This view was taken by the Court of Appeal in Craig v. Kanssen  K.B. 256, to which Mr. Molajo referred us, but which was apparently not cited to Beckley J. In that case the plaintiff was granted an order by the High Court giving him leave to enforce a judgment under the Courts (Emergency powers) Act, (1939) though the defendant had not been served with the summons. The High Court held that the order could only be set aside on appeal, but the Court of Appeal held that the defendant was entitled ex debito justitiae to have it set aside by the court which made it. In delivering the judgment of the Court, Lord 1 Greene M.R., drew attention [at p. 258] to 'the distinction between proceedings or orders which are nullities and those in respect of which there has been nothing worse than an irregularity'. After considering a number of cases which turned on the distinction he said [at pp.262-263]
'Those cases appear to me to establish that a person who is affected by an order which can properly be described as a nullity is entitled ex debito justitiae to have it set aside. So far as procedure is concerned, it seems to me that the court in its inherent jurisdiction can set aside its own order, and that it is not necessary to appeal from it. I say nothing on the question whether or not an appeal from the order, assuming it to be made in proper time, would be competent. The question, therefore, which we have to decide is whether the admitted failure to serve on the defendant the summons on which the order of January 18, 1940, was based was a mere irregularity, or whether it gives the defendant the right to have the order set aside. In my opinion, it is beyond question that failure to serve process where service of process is required, goes to the root of our conceptions of the proper procedure in litigation. Apart from proper ex parte proceedings, the idea that an order can validly be made against a man who has had no notification of any intention to apply for it has never been adopted in this country. It cannot be maintained that an order which has been made in those circumstances is to be treated as a mere irregularity and not as something which is affected by a fundamental vice.'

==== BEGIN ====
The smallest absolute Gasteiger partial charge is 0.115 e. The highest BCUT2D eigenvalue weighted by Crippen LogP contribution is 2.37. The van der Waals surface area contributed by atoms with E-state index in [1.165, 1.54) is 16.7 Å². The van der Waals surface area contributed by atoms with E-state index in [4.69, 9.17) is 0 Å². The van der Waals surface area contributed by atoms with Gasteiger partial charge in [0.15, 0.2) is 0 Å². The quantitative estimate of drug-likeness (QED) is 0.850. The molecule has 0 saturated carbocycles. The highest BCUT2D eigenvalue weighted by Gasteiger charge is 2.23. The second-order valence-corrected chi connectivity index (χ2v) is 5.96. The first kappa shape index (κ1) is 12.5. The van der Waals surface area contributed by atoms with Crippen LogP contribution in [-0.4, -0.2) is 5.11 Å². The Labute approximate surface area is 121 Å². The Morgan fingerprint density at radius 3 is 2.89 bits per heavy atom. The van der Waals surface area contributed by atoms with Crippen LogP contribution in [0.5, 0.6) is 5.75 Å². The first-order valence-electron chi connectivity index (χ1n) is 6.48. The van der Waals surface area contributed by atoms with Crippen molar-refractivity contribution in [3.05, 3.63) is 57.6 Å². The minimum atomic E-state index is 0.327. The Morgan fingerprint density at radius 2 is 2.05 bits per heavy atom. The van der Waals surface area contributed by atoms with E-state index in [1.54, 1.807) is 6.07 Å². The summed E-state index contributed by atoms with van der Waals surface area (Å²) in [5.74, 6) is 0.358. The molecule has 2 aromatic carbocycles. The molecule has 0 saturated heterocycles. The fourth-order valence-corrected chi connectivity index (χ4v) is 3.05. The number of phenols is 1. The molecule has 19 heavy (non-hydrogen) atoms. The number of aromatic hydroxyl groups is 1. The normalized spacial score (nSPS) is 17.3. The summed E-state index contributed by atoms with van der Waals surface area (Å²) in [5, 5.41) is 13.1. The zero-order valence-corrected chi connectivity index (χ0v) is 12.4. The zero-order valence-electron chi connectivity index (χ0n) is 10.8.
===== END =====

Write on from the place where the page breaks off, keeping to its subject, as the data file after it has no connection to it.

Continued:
This is a clear statement of principle, with which we respectfully agree, and if failure to serve process would be a fundamental vice in a court of first instance it cannot be a mere irregularity in an appellate court. In our view the High Court in the present case had jurisdiction to make the order sought. Though the ground for resisting it in the High Court was purely that of jurisdiction the notice of appeal does not invite this Court to allow the motion, but merely to rule that the court below has jurisdiction to entertain it. That will be the judgment of this Court, but in view of the reasons for our decision we take it that the motion will now be granted as a matter of course by the High Court."
In Skenconsult (Nig.) Ltd. & Anor. v Ukey (supra), the appellants were shown not to have been served with the processes leading to the orders made by the judge who heard the motions. This Court at page 15 of the report (Reprint) said:
"A court can only be competent if among other things all the conditions precedent for its having jurisdiction are fulfilled. In Madukolu and Ors. V. Nkemdilim (1962) 1 All N.L.R. 587 at 594 Bairamian, F.J., (as he then was) stated the principles which have been accepted in successive cases in this Court.
'A court is competent, he said, 'when -
(1) It is properly constituted as regards numbers and qualifications of the members of the bench, and no member is disqualified for one reason or another, and